Suggestions for different ways in which you can collect feedback on your teaching.
A combination of the suggestions below is likely to be most effective.
Find out what feedback your School or course team collects about the course you teach on, and what, if any of it, is specifically relevant to your role.
It helps if your School:
You can collect feedback on your own teaching at the end of a series of classes, directly from your student group, or from individuals at any time.
Alternatively, and additionally, you can collect student feedback on an on-going basis throughout the course of your teaching.
For example this could be around a specific theme (e.g. to query students about their understanding of a specific topic or about the effectiveness of an activity you tried out in class) or about how things went generally.
A range of processes might be useful depending on the type of feedback you are after, or the type of difficulty that needs to be addressed.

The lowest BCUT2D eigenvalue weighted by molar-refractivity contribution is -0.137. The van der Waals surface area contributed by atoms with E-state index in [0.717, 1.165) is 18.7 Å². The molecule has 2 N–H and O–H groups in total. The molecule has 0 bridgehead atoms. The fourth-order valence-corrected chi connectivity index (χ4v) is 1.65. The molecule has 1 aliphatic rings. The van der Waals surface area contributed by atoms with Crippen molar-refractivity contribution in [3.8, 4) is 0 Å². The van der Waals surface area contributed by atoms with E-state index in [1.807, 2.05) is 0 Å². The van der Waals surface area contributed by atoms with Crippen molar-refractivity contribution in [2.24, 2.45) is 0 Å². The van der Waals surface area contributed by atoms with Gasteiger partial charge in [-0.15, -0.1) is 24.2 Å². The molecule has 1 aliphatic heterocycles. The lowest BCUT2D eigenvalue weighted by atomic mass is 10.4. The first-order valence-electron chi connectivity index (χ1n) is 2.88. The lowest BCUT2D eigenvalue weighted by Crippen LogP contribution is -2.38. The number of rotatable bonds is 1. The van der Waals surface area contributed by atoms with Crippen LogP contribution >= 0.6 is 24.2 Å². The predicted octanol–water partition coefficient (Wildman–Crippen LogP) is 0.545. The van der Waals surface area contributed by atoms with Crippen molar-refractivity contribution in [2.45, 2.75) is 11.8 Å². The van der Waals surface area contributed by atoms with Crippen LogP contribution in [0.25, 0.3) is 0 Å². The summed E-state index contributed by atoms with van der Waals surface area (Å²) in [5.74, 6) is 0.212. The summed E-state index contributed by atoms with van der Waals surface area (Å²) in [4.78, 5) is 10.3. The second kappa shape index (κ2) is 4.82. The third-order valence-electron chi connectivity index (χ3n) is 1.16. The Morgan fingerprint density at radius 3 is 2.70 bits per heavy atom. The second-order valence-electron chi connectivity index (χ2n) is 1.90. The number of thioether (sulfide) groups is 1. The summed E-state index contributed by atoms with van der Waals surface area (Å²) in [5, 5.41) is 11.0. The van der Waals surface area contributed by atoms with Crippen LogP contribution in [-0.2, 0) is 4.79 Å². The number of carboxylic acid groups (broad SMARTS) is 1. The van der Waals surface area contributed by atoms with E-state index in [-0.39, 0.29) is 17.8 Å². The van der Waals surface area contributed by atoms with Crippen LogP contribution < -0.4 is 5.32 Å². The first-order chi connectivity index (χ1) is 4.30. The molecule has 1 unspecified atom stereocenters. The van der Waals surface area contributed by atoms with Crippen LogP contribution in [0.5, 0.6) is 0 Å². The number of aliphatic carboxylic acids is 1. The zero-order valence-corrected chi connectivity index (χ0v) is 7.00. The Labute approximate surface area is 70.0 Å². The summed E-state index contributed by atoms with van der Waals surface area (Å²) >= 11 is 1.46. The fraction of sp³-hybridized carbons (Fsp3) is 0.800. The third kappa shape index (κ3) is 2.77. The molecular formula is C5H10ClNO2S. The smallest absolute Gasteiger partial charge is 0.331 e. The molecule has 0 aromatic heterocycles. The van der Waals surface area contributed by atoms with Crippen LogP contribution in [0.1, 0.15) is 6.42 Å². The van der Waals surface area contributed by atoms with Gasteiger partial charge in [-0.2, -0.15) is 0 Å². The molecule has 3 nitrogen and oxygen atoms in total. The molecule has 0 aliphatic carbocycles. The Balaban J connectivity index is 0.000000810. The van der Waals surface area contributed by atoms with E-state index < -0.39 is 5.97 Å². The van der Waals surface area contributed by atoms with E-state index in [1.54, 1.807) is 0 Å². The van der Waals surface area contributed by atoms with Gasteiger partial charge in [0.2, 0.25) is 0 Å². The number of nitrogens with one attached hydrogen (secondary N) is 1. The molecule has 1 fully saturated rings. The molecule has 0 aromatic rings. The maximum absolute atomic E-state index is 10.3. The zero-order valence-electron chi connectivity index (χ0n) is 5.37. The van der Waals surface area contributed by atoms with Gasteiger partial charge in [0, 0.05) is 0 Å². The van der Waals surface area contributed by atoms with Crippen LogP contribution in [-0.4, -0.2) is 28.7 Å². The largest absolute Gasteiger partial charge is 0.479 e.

Perhaps feedback can be solicited by:
This can be done in writing for example by giving them a short questionnaire, at the end of a class, or by email between classes. Or you could ask students to write on post-it notes that you hand out and stick up for all to see.
Group discussion: colleagues with a similar level of experience often share the challenges you have. It can be helpful to spend just a little time to focus on these and together come up with ideas about how to take them forward. You could do a mid-semester stocktaking or troubleshooting exercise to:
Working in pairs: you could pair up and arrange a teaching observation exchange (i.e. you agree to observe your colleague’s class, then they observe your class).
Teaching observation works best if you can make sure that you discuss briefly what you would like feedback on in advance, and if you meet to discuss all feedback in detail soon after the exchange.
Read chapter 10 - ‘Feedback on Teaching’ - in 'Tutoring and Demonstrating, a Handbook'.
This chapter summarises ideas discussed above and more in a practical user-friendly way.
This article was published on Jun 20, 2013